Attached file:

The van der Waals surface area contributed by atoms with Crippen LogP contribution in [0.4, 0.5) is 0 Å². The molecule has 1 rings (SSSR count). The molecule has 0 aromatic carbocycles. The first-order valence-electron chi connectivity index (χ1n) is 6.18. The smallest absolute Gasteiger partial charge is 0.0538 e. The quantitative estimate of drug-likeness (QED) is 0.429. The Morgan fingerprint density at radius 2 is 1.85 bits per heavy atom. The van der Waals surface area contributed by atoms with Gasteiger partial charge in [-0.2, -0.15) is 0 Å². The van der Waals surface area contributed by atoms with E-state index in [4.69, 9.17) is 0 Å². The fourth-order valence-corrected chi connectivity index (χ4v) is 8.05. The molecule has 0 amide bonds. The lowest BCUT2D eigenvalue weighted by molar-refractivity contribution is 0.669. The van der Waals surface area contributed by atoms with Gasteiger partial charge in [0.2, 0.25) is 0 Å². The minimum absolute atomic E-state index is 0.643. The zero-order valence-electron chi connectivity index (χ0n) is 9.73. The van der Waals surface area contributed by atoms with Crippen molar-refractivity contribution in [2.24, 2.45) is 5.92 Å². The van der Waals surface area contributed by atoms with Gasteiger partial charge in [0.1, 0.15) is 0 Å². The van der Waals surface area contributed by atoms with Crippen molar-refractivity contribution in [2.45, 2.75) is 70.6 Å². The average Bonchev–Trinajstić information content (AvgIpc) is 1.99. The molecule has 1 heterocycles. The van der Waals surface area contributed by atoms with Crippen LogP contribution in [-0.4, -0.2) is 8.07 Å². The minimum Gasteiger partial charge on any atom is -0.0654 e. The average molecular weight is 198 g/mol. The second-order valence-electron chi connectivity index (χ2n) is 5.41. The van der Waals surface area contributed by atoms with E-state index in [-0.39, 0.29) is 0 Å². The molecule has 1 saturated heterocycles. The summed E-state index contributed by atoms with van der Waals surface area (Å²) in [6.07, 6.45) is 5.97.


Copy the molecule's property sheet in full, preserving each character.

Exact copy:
The van der Waals surface area contributed by atoms with Crippen LogP contribution in [0.4, 0.5) is 0 Å². The molecule has 1 rings (SSSR count). The molecule has 0 aromatic carbocycles. The first-order valence-electron chi connectivity index (χ1n) is 6.18. The smallest absolute Gasteiger partial charge is 0.0538 e. The quantitative estimate of drug-likeness (QED) is 0.429. The Morgan fingerprint density at radius 2 is 1.85 bits per heavy atom. The van der Waals surface area contributed by atoms with Gasteiger partial charge in [-0.2, -0.15) is 0 Å². The van der Waals surface area contributed by atoms with E-state index in [4.69, 9.17) is 0 Å². The fourth-order valence-corrected chi connectivity index (χ4v) is 8.05. The molecule has 0 amide bonds. The lowest BCUT2D eigenvalue weighted by molar-refractivity contribution is 0.669. The van der Waals surface area contributed by atoms with Gasteiger partial charge in [0.2, 0.25) is 0 Å². The minimum absolute atomic E-state index is 0.643. The zero-order valence-electron chi connectivity index (χ0n) is 9.73. The van der Waals surface area contributed by atoms with Crippen molar-refractivity contribution in [2.24, 2.45) is 5.92 Å². The van der Waals surface area contributed by atoms with Gasteiger partial charge in [0.1, 0.15) is 0 Å². The van der Waals surface area contributed by atoms with Crippen molar-refractivity contribution in [2.45, 2.75) is 70.6 Å². The average Bonchev–Trinajstić information content (AvgIpc) is 1.99. The molecule has 1 heterocycles. The van der Waals surface area contributed by atoms with Crippen LogP contribution in [-0.4, -0.2) is 8.07 Å². The minimum Gasteiger partial charge on any atom is -0.0654 e. The average molecular weight is 198 g/mol. The second-order valence-electron chi connectivity index (χ2n) is 5.41. The van der Waals surface area contributed by atoms with E-state index in [-0.39, 0.29) is 0 Å². The molecule has 1 saturated heterocycles. The summed E-state index contributed by atoms with van der Waals surface area (Å²) in [6.07, 6.45) is 5.97.